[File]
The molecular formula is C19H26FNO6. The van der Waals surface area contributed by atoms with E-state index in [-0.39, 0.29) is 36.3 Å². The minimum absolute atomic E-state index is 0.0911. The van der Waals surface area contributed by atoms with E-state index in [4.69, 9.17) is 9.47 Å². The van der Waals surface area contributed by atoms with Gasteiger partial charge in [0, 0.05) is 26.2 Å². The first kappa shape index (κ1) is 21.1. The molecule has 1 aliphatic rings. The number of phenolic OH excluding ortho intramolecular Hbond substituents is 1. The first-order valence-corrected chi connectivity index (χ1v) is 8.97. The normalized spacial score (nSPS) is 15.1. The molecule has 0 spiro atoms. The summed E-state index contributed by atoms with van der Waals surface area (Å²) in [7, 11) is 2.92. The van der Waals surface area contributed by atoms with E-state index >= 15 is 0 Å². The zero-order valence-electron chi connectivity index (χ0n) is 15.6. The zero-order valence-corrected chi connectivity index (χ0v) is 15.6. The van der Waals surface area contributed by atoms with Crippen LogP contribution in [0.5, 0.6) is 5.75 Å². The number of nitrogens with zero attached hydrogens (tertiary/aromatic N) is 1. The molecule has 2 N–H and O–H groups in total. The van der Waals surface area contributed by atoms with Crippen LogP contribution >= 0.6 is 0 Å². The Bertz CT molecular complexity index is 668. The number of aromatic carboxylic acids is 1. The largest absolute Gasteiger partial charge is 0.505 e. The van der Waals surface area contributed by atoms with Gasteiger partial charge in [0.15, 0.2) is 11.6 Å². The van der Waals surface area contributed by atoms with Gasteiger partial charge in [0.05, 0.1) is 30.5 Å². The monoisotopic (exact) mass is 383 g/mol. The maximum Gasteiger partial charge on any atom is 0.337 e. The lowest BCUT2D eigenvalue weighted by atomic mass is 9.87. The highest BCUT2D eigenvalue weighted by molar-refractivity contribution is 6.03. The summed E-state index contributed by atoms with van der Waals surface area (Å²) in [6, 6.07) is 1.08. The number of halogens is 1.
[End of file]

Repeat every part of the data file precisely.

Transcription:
The molecular formula is C19H26FNO6. The van der Waals surface area contributed by atoms with E-state index in [-0.39, 0.29) is 36.3 Å². The minimum absolute atomic E-state index is 0.0911. The van der Waals surface area contributed by atoms with E-state index in [4.69, 9.17) is 9.47 Å². The van der Waals surface area contributed by atoms with Gasteiger partial charge in [0, 0.05) is 26.2 Å². The first kappa shape index (κ1) is 21.1. The molecule has 1 aliphatic rings. The number of phenolic OH excluding ortho intramolecular Hbond substituents is 1. The first-order valence-corrected chi connectivity index (χ1v) is 8.97. The normalized spacial score (nSPS) is 15.1. The molecule has 0 spiro atoms. The summed E-state index contributed by atoms with van der Waals surface area (Å²) in [7, 11) is 2.92. The van der Waals surface area contributed by atoms with E-state index >= 15 is 0 Å². The zero-order valence-electron chi connectivity index (χ0n) is 15.6. The zero-order valence-corrected chi connectivity index (χ0v) is 15.6. The van der Waals surface area contributed by atoms with Crippen LogP contribution in [0.5, 0.6) is 5.75 Å². The number of nitrogens with zero attached hydrogens (tertiary/aromatic N) is 1. The molecule has 2 N–H and O–H groups in total. The van der Waals surface area contributed by atoms with Crippen LogP contribution >= 0.6 is 0 Å². The Bertz CT molecular complexity index is 668. The number of aromatic carboxylic acids is 1. The largest absolute Gasteiger partial charge is 0.505 e. The van der Waals surface area contributed by atoms with Gasteiger partial charge in [0.15, 0.2) is 11.6 Å². The van der Waals surface area contributed by atoms with Gasteiger partial charge in [0.05, 0.1) is 30.5 Å². The monoisotopic (exact) mass is 383 g/mol. The maximum Gasteiger partial charge on any atom is 0.337 e. The lowest BCUT2D eigenvalue weighted by atomic mass is 9.87. The highest BCUT2D eigenvalue weighted by molar-refractivity contribution is 6.03. The summed E-state index contributed by atoms with van der Waals surface area (Å²) in [6, 6.07) is 1.08. The number of halogens is 1.